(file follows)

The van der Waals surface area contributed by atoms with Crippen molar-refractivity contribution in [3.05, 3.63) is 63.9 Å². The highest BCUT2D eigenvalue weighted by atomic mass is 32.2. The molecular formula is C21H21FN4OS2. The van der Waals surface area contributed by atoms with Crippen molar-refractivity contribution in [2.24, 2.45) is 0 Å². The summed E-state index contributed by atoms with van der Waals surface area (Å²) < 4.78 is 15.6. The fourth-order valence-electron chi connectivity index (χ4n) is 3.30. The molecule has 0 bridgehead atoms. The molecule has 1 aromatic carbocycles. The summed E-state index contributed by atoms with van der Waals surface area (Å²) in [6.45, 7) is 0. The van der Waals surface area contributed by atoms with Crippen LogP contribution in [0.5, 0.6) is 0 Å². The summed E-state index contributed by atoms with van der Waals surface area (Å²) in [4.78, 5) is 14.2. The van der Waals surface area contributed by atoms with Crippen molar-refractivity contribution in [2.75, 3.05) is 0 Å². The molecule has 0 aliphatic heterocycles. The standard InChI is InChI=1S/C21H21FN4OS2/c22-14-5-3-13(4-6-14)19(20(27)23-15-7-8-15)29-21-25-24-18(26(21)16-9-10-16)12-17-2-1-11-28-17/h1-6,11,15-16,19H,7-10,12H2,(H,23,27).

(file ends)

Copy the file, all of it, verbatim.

The van der Waals surface area contributed by atoms with Crippen molar-refractivity contribution in [3.05, 3.63) is 63.9 Å². The highest BCUT2D eigenvalue weighted by atomic mass is 32.2. The molecular formula is C21H21FN4OS2. The van der Waals surface area contributed by atoms with Crippen molar-refractivity contribution in [2.24, 2.45) is 0 Å². The summed E-state index contributed by atoms with van der Waals surface area (Å²) < 4.78 is 15.6. The fourth-order valence-electron chi connectivity index (χ4n) is 3.30. The molecule has 0 bridgehead atoms. The molecule has 1 aromatic carbocycles. The summed E-state index contributed by atoms with van der Waals surface area (Å²) in [6.45, 7) is 0. The van der Waals surface area contributed by atoms with Crippen LogP contribution in [0.5, 0.6) is 0 Å². The summed E-state index contributed by atoms with van der Waals surface area (Å²) in [4.78, 5) is 14.2. The van der Waals surface area contributed by atoms with Crippen molar-refractivity contribution in [2.75, 3.05) is 0 Å². The molecule has 0 aliphatic heterocycles. The standard InChI is InChI=1S/C21H21FN4OS2/c22-14-5-3-13(4-6-14)19(20(27)23-15-7-8-15)29-21-25-24-18(26(21)16-9-10-16)12-17-2-1-11-28-17/h1-6,11,15-16,19H,7-10,12H2,(H,23,27).